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The Blog Aquatic

News, opinions, photos and facts from Ocean Conservancy

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Breaking: Great News For the Gulf of Mexico

Posted On September 4, 2014 by

Today, a judge found  that the Deepwater Horizon oil spill disaster was the direct result of BP’s “’gross negligence’ and ‘willful misconduct’” under the Clean Water Act. What does this mean for the Gulf? It means more funding available for restoring the Gulf.

Funding for restoration projects via the RESTORE Act comes from Clean Water Act fines. And a finding of “gross negligence,” rather than ordinary negligence, means that fines can be as high as $4,300 per barrel of oil spilled, instead of $1,100. The result of today’s court decision could mean a fine as high as $17.6 billion, 80% of which will be used to repair and restore the Gulf of Mexico ecosystem and the communities and economies that depend on it.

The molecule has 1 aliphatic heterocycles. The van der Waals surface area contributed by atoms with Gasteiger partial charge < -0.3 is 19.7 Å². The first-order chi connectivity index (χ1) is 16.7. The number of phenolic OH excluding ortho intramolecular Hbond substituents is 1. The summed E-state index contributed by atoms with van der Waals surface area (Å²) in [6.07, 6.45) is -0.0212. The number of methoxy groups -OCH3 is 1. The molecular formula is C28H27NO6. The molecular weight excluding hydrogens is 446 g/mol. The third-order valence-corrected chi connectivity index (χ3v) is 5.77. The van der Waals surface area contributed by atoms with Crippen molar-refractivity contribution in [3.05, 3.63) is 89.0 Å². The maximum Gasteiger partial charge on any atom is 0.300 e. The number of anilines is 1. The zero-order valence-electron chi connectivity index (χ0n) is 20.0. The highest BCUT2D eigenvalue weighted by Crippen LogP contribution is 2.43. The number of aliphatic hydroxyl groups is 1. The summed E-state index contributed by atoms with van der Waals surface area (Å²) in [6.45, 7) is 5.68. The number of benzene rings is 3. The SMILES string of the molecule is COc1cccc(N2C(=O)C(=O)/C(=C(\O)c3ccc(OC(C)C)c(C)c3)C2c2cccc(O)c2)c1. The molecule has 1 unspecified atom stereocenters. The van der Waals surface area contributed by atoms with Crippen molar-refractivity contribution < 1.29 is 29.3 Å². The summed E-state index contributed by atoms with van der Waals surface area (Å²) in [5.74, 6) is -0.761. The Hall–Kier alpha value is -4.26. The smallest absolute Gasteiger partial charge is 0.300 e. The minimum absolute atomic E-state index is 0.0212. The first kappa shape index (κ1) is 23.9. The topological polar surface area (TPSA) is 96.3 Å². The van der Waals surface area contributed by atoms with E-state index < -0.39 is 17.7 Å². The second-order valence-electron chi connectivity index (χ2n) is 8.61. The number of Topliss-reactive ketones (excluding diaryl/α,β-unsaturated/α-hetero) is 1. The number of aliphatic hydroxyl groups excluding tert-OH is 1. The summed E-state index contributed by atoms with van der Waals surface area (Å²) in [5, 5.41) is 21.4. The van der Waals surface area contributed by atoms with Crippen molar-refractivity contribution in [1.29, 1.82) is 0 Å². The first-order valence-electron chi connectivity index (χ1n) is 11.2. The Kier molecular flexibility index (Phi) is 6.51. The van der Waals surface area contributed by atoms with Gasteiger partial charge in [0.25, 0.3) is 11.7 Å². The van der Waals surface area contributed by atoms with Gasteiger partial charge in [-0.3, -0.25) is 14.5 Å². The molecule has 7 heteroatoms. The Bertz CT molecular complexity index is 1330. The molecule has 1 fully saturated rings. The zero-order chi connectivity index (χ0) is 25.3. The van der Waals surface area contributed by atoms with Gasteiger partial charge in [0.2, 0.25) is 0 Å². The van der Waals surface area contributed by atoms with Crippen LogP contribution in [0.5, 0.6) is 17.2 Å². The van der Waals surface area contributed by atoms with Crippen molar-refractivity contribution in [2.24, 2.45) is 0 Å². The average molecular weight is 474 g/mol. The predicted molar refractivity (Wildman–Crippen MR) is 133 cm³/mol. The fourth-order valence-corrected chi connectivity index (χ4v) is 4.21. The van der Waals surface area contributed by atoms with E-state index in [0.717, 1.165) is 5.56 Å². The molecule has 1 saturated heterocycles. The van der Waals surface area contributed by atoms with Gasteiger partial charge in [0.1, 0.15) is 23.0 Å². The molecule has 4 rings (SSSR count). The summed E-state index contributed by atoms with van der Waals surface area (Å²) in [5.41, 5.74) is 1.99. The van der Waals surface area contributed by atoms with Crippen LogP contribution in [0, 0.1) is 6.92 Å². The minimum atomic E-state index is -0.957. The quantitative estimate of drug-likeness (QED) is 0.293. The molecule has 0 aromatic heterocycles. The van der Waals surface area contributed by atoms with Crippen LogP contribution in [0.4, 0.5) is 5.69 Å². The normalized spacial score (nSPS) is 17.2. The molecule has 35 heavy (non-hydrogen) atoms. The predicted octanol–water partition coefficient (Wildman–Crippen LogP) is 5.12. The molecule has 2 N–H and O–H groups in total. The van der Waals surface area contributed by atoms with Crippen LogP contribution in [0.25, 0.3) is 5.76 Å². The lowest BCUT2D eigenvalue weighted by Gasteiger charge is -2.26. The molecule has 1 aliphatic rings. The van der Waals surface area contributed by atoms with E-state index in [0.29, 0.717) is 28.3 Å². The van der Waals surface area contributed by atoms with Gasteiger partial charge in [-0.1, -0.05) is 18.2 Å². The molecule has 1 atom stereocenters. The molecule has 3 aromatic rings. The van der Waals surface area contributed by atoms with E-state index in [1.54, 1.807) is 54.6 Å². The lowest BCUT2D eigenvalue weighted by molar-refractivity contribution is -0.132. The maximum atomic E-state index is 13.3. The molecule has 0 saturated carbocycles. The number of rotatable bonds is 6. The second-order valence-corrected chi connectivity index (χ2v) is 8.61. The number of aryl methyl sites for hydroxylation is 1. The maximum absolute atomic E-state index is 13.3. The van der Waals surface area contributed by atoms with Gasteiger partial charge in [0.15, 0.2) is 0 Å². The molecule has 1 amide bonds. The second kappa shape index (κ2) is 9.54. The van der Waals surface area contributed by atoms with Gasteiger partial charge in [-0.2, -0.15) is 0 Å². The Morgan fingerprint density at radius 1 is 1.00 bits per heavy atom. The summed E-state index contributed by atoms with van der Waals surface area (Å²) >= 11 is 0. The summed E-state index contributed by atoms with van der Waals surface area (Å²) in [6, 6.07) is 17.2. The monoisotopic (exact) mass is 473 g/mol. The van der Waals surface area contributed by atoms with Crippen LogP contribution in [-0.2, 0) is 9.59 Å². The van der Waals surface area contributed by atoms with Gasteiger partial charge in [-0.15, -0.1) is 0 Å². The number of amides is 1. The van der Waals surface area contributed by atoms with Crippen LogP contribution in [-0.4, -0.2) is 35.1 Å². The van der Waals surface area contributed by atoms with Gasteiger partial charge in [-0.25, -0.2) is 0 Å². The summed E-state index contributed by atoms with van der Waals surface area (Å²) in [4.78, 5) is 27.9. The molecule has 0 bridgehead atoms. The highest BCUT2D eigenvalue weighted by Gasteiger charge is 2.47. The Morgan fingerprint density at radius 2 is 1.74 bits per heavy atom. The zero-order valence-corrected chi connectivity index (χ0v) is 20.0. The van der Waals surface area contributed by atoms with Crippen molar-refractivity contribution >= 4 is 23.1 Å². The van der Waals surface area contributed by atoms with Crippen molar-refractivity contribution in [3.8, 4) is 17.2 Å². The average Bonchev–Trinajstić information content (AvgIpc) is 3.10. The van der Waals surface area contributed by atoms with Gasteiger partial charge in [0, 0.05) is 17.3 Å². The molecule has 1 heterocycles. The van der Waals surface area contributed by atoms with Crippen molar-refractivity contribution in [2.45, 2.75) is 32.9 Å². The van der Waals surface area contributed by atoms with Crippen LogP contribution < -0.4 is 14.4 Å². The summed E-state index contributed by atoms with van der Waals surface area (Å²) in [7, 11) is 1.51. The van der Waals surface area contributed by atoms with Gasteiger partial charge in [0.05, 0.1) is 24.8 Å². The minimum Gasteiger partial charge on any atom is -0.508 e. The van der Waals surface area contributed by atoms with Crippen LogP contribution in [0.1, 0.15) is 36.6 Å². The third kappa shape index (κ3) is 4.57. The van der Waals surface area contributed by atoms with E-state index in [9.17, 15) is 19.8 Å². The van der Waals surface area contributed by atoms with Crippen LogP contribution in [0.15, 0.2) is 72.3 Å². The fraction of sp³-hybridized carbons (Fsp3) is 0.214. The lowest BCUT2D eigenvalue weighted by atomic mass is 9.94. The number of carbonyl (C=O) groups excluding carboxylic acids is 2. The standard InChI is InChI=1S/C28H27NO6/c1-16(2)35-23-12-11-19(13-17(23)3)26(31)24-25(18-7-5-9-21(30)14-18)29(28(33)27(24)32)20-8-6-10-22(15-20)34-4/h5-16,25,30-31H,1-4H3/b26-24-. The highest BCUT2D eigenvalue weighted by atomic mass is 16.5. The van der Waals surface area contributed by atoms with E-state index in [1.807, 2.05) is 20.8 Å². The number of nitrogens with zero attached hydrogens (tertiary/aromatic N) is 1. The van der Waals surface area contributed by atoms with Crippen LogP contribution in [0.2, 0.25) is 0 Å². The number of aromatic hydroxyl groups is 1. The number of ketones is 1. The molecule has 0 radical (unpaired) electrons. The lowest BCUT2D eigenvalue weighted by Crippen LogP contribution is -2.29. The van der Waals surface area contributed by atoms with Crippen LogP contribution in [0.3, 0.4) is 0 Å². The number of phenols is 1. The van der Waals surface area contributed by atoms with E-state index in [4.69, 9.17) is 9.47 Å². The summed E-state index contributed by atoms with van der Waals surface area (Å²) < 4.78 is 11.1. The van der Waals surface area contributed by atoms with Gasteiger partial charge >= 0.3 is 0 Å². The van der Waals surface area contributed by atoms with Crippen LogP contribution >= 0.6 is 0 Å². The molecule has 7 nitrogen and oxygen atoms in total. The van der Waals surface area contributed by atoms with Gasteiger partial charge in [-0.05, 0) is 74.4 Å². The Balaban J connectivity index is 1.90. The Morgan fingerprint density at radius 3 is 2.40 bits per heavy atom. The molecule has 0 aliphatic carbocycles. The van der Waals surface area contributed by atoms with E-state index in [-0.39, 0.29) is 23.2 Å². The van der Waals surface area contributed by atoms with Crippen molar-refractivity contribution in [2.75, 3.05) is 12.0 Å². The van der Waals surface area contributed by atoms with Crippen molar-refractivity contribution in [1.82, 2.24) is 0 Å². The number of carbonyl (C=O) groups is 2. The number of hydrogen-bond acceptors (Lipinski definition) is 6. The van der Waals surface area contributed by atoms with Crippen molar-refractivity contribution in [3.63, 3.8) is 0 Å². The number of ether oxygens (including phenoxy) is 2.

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BP Trial Phase 2: What You Need to Know

Posted On September 30, 2013 by

oil-smeared hand

Photo: Ken Cedeno / Ocean Conservancy

The second phase of the trial to determine how much more money BP owes for its Gulf spill begins today. Here’s what you need to know:

1. Phase two of the trial will cover how much oil BP actually discharged into the Gulf of Mexico as well as the effort to cap the well. (Remember the summer of “junk shots” and “top kills?”)

BP says the U.S. government’s estimate of 4.9 million barrels of oil is based on “faulty assumptions.” BP says they spilled ONLY about 2.45 million barrels. BP’s estimate of a lower volume is based on the work of London-based professor Martin Blunt, who *ahem* used to work for BP. Either way, that’s a lot of oil, so why the fuss? Penalties for discharging oil (a violation of the Clean Water Act) are based on the amount of oil discharged. A lower volume means a lower penalty—potentially around $7 billion less.

(Click here for an overview of all phases of the trial.)

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